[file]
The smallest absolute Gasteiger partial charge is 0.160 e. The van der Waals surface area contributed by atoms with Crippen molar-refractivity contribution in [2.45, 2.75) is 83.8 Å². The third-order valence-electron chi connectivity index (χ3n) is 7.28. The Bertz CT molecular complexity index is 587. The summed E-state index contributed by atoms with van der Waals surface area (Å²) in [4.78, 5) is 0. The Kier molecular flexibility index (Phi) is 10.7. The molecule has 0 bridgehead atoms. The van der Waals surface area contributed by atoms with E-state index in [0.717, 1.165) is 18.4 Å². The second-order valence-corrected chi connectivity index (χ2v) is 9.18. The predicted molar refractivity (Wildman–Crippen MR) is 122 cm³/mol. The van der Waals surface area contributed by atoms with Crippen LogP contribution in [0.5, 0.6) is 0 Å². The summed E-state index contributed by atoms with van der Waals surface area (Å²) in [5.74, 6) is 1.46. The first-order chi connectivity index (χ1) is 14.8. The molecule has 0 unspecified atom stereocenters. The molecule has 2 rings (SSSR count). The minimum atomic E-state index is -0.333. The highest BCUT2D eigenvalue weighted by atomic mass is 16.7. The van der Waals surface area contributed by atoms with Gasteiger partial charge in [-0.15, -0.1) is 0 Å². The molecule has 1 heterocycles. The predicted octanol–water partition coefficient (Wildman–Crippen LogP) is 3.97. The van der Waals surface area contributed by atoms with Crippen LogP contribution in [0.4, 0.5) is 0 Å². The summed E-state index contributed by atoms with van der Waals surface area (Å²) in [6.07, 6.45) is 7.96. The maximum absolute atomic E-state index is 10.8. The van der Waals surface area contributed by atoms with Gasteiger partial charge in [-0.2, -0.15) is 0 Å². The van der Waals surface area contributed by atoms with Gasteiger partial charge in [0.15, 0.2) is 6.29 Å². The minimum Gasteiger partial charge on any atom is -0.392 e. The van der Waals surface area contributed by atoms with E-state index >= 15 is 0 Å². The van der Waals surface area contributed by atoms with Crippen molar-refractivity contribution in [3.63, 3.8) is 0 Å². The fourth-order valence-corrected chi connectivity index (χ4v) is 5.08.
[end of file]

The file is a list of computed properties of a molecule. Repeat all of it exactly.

The smallest absolute Gasteiger partial charge is 0.160 e. The van der Waals surface area contributed by atoms with Crippen molar-refractivity contribution in [2.45, 2.75) is 83.8 Å². The third-order valence-electron chi connectivity index (χ3n) is 7.28. The Bertz CT molecular complexity index is 587. The summed E-state index contributed by atoms with van der Waals surface area (Å²) in [4.78, 5) is 0. The Kier molecular flexibility index (Phi) is 10.7. The molecule has 0 bridgehead atoms. The van der Waals surface area contributed by atoms with E-state index in [0.717, 1.165) is 18.4 Å². The second-order valence-corrected chi connectivity index (χ2v) is 9.18. The predicted molar refractivity (Wildman–Crippen MR) is 122 cm³/mol. The van der Waals surface area contributed by atoms with Crippen LogP contribution in [0.5, 0.6) is 0 Å². The summed E-state index contributed by atoms with van der Waals surface area (Å²) in [5.74, 6) is 1.46. The first-order chi connectivity index (χ1) is 14.8. The molecule has 0 unspecified atom stereocenters. The molecule has 2 rings (SSSR count). The minimum atomic E-state index is -0.333. The highest BCUT2D eigenvalue weighted by atomic mass is 16.7. The van der Waals surface area contributed by atoms with Gasteiger partial charge in [-0.15, -0.1) is 0 Å². The molecule has 1 heterocycles. The predicted octanol–water partition coefficient (Wildman–Crippen LogP) is 3.97. The van der Waals surface area contributed by atoms with Crippen LogP contribution in [0.4, 0.5) is 0 Å². The summed E-state index contributed by atoms with van der Waals surface area (Å²) in [6.07, 6.45) is 7.96. The maximum absolute atomic E-state index is 10.8. The van der Waals surface area contributed by atoms with Gasteiger partial charge in [-0.2, -0.15) is 0 Å². The van der Waals surface area contributed by atoms with Gasteiger partial charge in [0.15, 0.2) is 6.29 Å². The minimum Gasteiger partial charge on any atom is -0.392 e. The van der Waals surface area contributed by atoms with E-state index >= 15 is 0 Å². The van der Waals surface area contributed by atoms with Crippen molar-refractivity contribution in [3.63, 3.8) is 0 Å². The fourth-order valence-corrected chi connectivity index (χ4v) is 5.08.